I think for obvious reasons of how it changed my career, but I had never been in front of a camera before, I had never been on a set before, so everything was brand new. I came from doing community theater on Long Island to being on that show. So it was my acting school, it was my everything school. I felt very protected on that set, I think being one of the only two kids on the set, Jim [Gandolfini], everyone, the whole crew, really looked out for us and made sure we were comfortable and confident, so it gave me everything for my career and my craft, and also just as person. And to have trust in other actors and things like that…It was nothing but positive. I really can’t think of one negative thing from that entire 10-year experience. And that’s really lucky to say.

At the beginning, was it like you were being thrown into the deep end? Were you completely unprepared?

For sure. I’d say my first few days, yeah. I think my first day on set I woke up early and blew out my hair because I thought I had to do my own hair. I didn’t realize I would have people do my hair and makeup. So for sure the first few days it was a little intimidating. But I was a teenager, and being 16-years-old you just kind of try and pretend like you know what you’re doing, or at least that was the kind of teenager I was. So you kind of fake it ‘til you make it. Had that experience come when I was 26 instead of 16 I think it would have been entirely different. It was probably better that I was a kid. When you’re young you’re less afraid of consequence, and I think that helped me.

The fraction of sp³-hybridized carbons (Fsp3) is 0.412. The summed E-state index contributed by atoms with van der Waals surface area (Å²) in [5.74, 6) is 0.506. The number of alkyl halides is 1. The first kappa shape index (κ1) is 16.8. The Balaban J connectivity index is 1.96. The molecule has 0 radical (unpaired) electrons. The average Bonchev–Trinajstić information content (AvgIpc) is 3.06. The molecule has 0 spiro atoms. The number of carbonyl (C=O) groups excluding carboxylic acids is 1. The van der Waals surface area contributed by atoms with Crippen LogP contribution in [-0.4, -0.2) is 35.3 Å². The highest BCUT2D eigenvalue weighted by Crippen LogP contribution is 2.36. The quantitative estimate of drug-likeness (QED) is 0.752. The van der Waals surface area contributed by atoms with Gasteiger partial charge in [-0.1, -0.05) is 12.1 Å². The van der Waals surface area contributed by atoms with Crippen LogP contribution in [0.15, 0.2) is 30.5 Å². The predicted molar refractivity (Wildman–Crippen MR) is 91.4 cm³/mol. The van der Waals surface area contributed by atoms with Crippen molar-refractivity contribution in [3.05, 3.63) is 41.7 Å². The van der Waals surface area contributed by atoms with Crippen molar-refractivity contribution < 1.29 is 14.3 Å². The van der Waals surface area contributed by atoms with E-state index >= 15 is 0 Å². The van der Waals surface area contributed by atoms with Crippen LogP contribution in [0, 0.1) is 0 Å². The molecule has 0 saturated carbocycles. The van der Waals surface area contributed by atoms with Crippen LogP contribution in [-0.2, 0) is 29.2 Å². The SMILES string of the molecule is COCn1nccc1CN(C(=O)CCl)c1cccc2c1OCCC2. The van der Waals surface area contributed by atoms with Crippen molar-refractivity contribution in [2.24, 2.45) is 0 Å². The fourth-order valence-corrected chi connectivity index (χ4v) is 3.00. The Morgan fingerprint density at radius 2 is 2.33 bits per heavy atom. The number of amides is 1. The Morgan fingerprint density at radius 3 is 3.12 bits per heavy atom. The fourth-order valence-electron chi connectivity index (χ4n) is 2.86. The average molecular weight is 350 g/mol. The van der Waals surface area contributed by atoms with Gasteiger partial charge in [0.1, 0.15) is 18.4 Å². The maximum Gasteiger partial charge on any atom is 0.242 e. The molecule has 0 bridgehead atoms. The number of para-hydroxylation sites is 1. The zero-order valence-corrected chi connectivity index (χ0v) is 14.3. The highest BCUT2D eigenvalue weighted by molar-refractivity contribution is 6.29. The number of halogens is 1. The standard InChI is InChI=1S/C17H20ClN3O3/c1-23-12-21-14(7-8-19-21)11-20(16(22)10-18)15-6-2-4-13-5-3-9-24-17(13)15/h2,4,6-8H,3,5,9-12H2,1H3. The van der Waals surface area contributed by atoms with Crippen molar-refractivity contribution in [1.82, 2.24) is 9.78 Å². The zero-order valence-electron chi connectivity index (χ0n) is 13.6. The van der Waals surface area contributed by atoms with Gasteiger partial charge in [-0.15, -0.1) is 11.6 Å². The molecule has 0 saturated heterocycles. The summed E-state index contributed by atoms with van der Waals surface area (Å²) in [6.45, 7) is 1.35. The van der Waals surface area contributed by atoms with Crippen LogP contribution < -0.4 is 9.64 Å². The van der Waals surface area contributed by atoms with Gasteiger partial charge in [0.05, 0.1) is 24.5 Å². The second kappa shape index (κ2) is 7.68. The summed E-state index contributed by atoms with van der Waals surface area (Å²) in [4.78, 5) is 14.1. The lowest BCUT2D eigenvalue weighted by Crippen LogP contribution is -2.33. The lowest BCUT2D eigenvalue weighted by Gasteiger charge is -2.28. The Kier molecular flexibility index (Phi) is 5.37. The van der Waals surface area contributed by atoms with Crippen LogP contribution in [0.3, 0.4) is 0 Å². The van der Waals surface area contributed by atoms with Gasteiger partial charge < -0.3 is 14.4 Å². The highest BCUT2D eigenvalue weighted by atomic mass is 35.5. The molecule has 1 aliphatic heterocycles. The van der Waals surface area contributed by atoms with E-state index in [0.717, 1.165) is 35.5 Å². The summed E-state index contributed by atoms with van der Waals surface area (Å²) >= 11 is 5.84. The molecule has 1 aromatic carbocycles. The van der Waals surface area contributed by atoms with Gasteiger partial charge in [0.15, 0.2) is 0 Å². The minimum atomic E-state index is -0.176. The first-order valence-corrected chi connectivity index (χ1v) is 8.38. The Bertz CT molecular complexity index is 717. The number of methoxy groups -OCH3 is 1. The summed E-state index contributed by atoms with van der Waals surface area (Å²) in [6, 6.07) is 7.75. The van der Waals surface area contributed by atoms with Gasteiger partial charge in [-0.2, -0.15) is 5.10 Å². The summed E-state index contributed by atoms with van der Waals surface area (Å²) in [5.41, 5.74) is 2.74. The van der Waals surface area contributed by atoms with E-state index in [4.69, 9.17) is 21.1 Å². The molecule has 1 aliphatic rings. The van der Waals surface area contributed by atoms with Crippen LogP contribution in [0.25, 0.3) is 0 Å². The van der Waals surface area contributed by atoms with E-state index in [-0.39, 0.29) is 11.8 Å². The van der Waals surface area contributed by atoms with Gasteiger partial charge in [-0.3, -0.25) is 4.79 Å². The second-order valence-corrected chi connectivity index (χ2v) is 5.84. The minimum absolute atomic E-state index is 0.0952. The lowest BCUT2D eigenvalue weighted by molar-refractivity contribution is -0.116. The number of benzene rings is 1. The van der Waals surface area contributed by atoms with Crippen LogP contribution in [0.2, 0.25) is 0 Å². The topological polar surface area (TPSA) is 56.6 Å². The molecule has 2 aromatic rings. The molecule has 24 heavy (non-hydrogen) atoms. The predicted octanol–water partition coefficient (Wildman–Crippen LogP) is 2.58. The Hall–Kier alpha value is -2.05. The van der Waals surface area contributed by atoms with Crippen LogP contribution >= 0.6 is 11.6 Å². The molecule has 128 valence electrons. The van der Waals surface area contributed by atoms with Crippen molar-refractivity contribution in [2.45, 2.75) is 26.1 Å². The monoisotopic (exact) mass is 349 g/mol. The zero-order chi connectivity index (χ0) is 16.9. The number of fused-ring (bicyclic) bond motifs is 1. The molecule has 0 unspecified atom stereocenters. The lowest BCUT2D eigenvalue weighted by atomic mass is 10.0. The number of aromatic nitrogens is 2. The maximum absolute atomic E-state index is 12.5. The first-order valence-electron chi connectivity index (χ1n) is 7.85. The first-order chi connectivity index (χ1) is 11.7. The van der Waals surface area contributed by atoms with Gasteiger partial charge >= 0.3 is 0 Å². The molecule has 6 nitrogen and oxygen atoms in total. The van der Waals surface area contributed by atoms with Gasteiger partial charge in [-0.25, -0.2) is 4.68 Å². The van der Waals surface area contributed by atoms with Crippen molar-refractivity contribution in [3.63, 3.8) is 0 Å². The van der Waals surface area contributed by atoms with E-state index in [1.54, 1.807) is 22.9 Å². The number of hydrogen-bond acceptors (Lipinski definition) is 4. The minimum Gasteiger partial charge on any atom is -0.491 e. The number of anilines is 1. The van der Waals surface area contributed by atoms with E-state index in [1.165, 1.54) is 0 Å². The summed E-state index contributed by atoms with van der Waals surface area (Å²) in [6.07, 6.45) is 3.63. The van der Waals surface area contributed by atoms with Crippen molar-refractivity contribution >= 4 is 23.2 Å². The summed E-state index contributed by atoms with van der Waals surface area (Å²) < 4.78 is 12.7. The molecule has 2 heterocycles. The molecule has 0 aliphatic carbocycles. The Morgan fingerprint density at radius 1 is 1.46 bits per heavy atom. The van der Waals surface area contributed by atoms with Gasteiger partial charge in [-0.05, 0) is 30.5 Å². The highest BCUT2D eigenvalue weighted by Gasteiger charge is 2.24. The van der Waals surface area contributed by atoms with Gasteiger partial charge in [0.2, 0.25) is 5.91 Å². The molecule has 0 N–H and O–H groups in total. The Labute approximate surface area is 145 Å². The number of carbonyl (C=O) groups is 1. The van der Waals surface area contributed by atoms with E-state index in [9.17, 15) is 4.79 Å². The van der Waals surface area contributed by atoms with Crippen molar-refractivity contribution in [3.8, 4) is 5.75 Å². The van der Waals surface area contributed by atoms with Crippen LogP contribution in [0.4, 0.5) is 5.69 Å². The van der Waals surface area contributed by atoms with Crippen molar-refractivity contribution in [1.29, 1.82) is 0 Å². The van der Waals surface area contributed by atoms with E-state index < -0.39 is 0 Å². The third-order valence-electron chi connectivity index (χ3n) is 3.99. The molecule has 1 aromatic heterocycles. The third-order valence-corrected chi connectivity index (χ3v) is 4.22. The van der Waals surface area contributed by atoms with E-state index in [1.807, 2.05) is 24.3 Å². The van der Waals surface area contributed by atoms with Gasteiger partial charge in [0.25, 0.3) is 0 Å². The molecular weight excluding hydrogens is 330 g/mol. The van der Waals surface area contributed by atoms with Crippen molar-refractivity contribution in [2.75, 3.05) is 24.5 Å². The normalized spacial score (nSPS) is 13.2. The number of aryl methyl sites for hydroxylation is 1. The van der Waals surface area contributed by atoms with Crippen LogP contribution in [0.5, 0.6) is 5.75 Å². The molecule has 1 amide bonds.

Did you ever know any, um, families like that growing up?

I didn’t. There were always rumors about one kid in our school. But it’s because my school was like 90 percent Jewish, so with the one Italian kid we were like, “He’s in the mafia!”

And are you still close with a lot of the cast?

Yes, Robert Iler, who played my little brother [A.J.] on the show, and I are still super, super close. We just went on a vacation together a couple months ago. Aida Turturro [Janice Soprano] I still speak to, I email [Carmela Soprano actress] Edie [Falco] every once in a while, so yes, of course. And a lot of the crew I still speak to, too. And Drea [de Matteo, who played Christopher’s fiancee, Adriana] came over to see my baby when he was born. So yeah, we do all have a nice relationship, and keep tabs on each other. I mean, everyone has different lives, and we all live in different places, but I think that family and that core support will forever be there.

How did you interpret the controversial series finale? Did you think it was a good ending?